Wiser! #9 (Premium): Virtual Humans. Mark Zuckerberg says that Mixed Reality is the next big thing.
Perfecting human CGI, virtual influencers, and digital human art, music, and entertainment
Insights: Premium Content
"I think technology really increased human ability. But technology cannot produce compassion."
“Augmented and Virtual Reality is going to be the next major computing platform.”
PART 1 - IN THE BEGINNING…
The 2013 movie "Her" featured a lonely man called Theodore, who finds happiness and love with a woman called Samantha.
Set in the not-too-distant future, Theodore meets Samantha online after he signs up to "the world's first artificial intelligence operating system".
Although Theodore experiences a real "human connection" with Samantha, the fact is that she is not real.
Samantha is a virtual human (with the voice of Scarlett Johnson), who bonds with Theodore (played by Joaquin Phoenix) in every way, except physically (because she's not real).
But this was just a movie. And Samantha was “just” a voice.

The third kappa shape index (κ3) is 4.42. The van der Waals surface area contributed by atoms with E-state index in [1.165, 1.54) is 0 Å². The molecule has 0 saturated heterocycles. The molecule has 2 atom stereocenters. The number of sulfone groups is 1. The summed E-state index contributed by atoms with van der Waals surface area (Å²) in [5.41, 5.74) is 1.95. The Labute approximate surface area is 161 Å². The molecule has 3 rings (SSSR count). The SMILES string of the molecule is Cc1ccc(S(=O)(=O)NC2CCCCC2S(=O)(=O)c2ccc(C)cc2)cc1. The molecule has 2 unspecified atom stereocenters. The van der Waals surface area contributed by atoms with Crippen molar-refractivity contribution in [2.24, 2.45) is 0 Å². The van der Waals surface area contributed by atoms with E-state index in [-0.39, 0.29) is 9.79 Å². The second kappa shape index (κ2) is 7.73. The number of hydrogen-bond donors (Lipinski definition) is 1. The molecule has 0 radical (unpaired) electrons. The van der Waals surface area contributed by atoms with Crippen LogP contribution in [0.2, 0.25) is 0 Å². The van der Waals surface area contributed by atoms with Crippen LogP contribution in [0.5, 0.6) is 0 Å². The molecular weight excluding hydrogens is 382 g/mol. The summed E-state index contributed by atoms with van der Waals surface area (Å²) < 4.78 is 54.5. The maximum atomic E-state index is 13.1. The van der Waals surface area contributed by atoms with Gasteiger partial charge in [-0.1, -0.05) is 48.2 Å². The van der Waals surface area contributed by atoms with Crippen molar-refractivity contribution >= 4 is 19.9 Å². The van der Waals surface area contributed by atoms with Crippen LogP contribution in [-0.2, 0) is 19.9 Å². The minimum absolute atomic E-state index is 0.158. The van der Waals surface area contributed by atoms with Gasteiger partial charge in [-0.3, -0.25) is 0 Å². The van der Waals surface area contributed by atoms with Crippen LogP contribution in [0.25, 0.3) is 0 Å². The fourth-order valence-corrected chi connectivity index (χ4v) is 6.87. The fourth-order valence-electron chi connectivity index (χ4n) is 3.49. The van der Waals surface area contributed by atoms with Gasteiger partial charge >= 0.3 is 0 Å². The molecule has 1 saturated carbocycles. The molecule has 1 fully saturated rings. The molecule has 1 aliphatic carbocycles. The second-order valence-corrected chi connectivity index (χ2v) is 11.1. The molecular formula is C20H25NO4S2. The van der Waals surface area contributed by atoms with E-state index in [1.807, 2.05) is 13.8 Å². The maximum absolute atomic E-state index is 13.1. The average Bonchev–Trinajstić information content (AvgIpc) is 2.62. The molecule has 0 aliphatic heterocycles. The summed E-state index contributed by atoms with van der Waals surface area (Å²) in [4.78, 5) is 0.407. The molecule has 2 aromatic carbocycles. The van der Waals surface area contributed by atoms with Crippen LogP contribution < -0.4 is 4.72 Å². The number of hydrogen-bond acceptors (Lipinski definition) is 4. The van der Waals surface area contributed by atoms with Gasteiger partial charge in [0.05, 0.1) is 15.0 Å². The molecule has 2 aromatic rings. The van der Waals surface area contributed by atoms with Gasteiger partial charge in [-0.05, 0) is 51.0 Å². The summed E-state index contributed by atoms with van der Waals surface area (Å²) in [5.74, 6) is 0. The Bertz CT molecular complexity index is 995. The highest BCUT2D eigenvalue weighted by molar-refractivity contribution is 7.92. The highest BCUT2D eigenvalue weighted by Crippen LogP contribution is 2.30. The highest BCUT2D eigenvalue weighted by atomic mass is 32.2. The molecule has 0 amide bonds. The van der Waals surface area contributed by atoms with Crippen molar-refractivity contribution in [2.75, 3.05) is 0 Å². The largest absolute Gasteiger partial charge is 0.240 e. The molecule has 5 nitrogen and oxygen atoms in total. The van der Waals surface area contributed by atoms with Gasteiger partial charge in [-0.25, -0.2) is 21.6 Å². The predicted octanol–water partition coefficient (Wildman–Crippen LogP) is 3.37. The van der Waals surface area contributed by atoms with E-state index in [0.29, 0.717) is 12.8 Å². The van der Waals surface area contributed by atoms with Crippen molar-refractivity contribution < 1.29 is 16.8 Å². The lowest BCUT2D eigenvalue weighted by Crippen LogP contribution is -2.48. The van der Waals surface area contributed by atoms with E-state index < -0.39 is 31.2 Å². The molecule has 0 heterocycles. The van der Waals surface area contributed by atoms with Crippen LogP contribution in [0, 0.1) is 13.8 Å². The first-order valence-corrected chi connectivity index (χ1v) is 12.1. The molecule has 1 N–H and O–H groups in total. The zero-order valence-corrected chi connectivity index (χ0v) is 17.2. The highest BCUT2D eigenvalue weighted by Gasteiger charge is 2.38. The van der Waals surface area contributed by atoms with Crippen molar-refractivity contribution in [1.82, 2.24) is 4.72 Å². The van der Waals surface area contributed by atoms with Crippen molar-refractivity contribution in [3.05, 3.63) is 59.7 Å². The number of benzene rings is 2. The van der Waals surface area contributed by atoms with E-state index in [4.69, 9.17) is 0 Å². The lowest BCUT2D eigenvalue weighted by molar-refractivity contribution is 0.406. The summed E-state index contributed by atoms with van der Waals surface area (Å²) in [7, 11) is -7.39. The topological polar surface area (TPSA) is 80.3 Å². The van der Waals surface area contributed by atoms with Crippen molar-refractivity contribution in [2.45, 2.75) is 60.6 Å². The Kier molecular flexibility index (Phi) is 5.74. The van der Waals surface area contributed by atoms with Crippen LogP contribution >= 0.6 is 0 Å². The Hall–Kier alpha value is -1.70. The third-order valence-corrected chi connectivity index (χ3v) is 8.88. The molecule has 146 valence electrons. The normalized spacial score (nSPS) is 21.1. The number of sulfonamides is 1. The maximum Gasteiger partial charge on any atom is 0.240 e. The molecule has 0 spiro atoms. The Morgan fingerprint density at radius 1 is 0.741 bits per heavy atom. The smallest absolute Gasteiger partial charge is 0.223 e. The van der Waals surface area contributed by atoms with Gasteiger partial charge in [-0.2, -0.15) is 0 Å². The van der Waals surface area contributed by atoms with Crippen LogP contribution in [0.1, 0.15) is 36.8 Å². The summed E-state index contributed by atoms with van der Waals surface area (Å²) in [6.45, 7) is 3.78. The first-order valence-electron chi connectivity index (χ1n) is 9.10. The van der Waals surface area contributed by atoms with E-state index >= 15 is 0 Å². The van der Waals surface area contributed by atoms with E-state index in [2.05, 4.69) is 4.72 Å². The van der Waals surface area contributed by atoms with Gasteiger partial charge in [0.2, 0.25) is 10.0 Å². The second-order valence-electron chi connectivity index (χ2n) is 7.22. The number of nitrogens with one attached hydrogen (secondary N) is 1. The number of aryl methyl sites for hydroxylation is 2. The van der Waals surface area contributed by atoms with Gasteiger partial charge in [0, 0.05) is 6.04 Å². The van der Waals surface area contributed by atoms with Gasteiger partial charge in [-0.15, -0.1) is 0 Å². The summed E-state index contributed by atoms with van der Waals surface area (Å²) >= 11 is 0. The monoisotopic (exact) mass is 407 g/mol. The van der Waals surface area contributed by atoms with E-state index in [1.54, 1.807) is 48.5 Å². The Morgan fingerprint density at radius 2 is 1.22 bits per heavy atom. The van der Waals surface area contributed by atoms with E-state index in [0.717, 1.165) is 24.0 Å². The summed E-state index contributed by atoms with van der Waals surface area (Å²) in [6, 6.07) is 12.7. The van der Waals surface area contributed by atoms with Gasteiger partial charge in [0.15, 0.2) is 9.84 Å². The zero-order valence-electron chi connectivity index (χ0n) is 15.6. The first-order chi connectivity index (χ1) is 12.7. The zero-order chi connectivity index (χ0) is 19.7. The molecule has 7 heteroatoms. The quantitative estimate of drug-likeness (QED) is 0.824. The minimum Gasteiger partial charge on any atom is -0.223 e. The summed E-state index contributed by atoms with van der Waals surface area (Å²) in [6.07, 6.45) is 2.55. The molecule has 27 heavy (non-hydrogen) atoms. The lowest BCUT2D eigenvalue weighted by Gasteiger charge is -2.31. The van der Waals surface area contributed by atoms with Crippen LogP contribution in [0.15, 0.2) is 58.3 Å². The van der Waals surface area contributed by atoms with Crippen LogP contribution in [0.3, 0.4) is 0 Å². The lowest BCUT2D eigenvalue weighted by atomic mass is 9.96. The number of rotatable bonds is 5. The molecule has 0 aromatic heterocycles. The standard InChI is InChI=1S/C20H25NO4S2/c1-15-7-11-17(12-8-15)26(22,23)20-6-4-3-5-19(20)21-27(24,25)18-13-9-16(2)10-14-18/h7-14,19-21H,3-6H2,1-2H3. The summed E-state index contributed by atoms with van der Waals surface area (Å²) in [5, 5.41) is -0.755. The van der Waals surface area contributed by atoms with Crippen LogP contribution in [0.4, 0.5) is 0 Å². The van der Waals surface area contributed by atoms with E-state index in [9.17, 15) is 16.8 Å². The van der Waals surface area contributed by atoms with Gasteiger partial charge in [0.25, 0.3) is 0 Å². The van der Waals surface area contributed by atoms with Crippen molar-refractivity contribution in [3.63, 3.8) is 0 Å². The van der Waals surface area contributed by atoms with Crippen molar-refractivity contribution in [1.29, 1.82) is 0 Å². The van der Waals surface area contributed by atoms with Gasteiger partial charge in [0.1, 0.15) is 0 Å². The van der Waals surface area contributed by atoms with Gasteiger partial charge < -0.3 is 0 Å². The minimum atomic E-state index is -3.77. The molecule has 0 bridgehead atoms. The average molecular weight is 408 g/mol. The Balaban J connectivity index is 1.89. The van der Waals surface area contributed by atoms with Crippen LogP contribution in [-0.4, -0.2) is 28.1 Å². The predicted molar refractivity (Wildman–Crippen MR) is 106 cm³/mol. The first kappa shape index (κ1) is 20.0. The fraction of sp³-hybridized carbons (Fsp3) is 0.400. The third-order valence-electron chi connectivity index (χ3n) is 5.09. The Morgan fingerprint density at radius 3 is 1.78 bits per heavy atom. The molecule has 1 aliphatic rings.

So, the question is, how far from reality is this Hollywood version of the future?
PART 1 - QUEST FOR REALISM
It starts with the computer graphics (“GC”) and the tech behind high-fidelity virtual humans.
And be clear, it’s no mean feat to bring compelling real-time digital humans to life. It is technically challenging and time-consuming.
Unreal Engine has created a tech platform that will allow gamers to create realistic human characters. The platform allows the creators to manipulate facial features, adjust skin tone, even edit the character's teeth!
This quest for realism has focused on the most human of human features, the movement of the eyes, the flow of the hair, and the complexion of the skin.
The skin is one of the most, if not the most, complicated material to visually reproduce in computer graphics.
This is because the skin is composed of multiple layers under the skin. They're not visible to the naked eye but they all influence the skin's appearance.
As do impurities on the surface of the skin, such as dirt, dead skin and so on.
Simulating this complexity in reproducing realistic behaving skin is the challenge that separates 3D graphics (like in a Disney movie or computer game) from the realism of a virtual human.
The leaders in this field are TexturingXYZ. They have developed a tech platform called HyperSkin for graphic artists to create realistic CG skin.
Read this case study to see how they recreate these life-like images of Emma Watson.
PART 2 - QUEST FOR EXPERIENCE